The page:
As snowstorm looms, some recall one of the worst to hit the mountains
It's been 25 years since the "Storm of the Century.” Now, weather models show some parts of the mountains could see similar amounts of snow this weekend.
We spoke with former News 13 employees about their time covering the Blizzard of '93.
“I’ve never seen that much snow beforehand, and I’ve never seen that much snow since,” said Susan Mundy, who was a new producer at WLOS during the blizzard.
“Seemed like it was very chaotic,” Mundy said, referring to the newsroom environment. “Everybody was working long hours, trying to do the best we could to get the information out to the people, because we knew that we were the lifeline for so many people.”
In a time without Facebook, Twitter or any social media, people turned to News 13 for potentially lifesaving updates.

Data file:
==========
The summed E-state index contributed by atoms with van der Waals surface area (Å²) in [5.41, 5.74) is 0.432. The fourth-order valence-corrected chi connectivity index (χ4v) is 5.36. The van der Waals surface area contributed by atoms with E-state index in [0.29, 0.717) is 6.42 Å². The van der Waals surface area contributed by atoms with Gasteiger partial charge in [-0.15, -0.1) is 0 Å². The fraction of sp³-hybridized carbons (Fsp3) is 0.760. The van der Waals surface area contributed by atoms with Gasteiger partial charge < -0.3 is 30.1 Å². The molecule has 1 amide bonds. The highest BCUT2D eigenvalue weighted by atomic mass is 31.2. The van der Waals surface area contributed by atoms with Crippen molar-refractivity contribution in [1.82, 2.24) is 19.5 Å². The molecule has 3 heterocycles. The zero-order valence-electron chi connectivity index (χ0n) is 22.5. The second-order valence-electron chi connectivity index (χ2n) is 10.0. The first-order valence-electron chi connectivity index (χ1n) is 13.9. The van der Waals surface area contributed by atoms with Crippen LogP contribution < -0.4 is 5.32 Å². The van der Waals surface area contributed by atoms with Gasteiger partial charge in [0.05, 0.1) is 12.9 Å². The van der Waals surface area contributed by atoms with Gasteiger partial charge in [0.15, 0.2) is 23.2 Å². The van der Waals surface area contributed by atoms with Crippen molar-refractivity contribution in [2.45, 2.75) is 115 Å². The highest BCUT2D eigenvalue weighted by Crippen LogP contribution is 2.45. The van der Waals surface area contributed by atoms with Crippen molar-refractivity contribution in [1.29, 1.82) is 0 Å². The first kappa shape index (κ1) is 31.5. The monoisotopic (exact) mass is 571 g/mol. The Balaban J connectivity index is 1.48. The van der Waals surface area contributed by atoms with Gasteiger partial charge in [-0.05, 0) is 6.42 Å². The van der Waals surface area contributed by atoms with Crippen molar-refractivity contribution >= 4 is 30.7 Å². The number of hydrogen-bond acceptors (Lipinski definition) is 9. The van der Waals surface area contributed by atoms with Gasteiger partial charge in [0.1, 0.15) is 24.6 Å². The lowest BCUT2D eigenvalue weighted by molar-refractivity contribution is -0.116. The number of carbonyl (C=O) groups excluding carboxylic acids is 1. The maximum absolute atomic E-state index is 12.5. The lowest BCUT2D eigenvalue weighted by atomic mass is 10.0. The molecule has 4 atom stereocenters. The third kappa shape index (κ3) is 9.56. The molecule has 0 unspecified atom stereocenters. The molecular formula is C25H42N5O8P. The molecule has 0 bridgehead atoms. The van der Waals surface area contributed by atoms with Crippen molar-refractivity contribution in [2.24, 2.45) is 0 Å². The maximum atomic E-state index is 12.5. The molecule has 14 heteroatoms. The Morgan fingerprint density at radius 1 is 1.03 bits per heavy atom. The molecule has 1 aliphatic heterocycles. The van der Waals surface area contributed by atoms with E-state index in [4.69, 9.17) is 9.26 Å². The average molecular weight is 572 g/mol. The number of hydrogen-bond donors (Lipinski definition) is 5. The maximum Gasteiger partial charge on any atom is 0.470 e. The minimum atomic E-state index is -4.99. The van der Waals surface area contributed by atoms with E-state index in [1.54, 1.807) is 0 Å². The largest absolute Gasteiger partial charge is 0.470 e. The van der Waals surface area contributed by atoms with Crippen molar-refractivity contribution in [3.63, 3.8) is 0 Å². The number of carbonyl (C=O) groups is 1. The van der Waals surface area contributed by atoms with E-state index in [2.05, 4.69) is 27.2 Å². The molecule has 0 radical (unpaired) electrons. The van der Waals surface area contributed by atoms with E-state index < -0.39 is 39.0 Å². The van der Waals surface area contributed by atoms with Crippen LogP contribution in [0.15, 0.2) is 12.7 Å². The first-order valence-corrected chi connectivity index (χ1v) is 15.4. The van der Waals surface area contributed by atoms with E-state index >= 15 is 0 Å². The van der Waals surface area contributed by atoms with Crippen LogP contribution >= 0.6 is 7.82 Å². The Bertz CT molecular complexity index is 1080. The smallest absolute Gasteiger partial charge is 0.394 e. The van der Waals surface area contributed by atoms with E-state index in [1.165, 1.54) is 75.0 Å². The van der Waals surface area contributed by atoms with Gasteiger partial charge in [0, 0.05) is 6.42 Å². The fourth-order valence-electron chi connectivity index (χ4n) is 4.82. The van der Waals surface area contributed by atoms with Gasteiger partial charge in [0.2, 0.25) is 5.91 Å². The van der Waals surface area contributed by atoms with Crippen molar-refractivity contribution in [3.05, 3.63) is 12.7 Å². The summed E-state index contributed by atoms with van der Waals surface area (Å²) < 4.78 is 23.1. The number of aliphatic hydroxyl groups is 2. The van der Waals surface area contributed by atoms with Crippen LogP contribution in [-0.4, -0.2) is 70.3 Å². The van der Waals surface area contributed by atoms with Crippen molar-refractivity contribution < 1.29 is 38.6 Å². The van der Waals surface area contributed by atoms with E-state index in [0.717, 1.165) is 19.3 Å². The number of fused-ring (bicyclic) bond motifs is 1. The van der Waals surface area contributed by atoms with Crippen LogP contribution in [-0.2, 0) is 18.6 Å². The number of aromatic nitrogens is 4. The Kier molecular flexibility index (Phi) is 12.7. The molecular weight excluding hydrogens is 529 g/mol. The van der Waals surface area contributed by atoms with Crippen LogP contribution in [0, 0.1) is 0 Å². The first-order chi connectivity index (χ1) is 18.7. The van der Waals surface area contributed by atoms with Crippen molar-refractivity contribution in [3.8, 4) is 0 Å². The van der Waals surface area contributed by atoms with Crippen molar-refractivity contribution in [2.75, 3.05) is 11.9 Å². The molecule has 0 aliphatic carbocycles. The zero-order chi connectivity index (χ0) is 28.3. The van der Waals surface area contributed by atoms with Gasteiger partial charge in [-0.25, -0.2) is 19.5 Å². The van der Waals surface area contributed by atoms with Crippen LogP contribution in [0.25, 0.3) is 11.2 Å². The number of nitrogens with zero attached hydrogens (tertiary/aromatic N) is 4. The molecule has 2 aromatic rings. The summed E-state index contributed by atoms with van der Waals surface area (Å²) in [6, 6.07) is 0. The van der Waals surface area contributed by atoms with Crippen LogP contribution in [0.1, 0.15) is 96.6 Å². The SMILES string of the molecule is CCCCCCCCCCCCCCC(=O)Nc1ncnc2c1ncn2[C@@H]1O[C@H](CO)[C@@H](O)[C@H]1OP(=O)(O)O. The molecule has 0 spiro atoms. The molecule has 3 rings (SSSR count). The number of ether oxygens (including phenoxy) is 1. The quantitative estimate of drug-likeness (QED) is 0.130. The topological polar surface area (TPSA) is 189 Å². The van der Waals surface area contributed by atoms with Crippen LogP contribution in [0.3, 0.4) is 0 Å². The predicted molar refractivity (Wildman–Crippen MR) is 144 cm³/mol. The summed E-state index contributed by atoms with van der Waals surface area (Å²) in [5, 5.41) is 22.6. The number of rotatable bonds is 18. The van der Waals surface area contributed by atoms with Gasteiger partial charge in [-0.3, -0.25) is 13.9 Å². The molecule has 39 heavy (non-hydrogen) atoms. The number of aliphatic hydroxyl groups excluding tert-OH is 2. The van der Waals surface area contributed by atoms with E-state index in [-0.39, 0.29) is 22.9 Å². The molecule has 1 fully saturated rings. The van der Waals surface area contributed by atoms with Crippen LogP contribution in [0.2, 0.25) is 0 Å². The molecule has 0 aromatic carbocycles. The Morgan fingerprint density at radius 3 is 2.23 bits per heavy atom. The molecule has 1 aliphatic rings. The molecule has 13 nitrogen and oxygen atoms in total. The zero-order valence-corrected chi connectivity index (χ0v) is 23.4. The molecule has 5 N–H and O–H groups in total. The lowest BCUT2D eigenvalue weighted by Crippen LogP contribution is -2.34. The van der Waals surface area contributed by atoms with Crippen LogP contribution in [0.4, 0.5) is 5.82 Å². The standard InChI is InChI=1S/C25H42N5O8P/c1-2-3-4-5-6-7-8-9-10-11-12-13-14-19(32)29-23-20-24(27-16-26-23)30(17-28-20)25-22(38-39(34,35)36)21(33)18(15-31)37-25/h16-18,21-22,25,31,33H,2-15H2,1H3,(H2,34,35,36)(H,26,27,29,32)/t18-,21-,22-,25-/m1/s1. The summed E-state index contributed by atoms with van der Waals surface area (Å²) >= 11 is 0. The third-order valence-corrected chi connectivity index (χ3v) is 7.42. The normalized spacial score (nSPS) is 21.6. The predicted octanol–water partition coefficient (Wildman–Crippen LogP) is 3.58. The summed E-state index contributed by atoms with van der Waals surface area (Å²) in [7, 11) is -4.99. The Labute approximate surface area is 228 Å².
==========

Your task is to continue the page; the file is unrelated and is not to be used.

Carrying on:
“That's the Super Bowl of reporting, when you have an event like that,” said Sherrill Barber, who was a reporter during storm.
When he thinks back on the Blizzard of '93, he says one story sticks out -- a group of campers lost in Great Smoky Mountains National Park for four days during the storm.
“It was a key story, a national story, as well, and people wanted to know what was being done about this,” Barber said.
Barber was there when the rescued campers were reunited with friends and family.
“That's something that will bring tears to my eyes just thinking about," he said.
Fast forward to 2018. Though it's impossible to know exactly how bad the storm will be this weekend, the people who were on the frontlines covering the last major snowstorm have some advice.
“It's always important to think of your pets, your neighbors and yourself and what is your emergency plan of actions,” Mundy said.
“You don’t want to be caught out in it,” Barber said.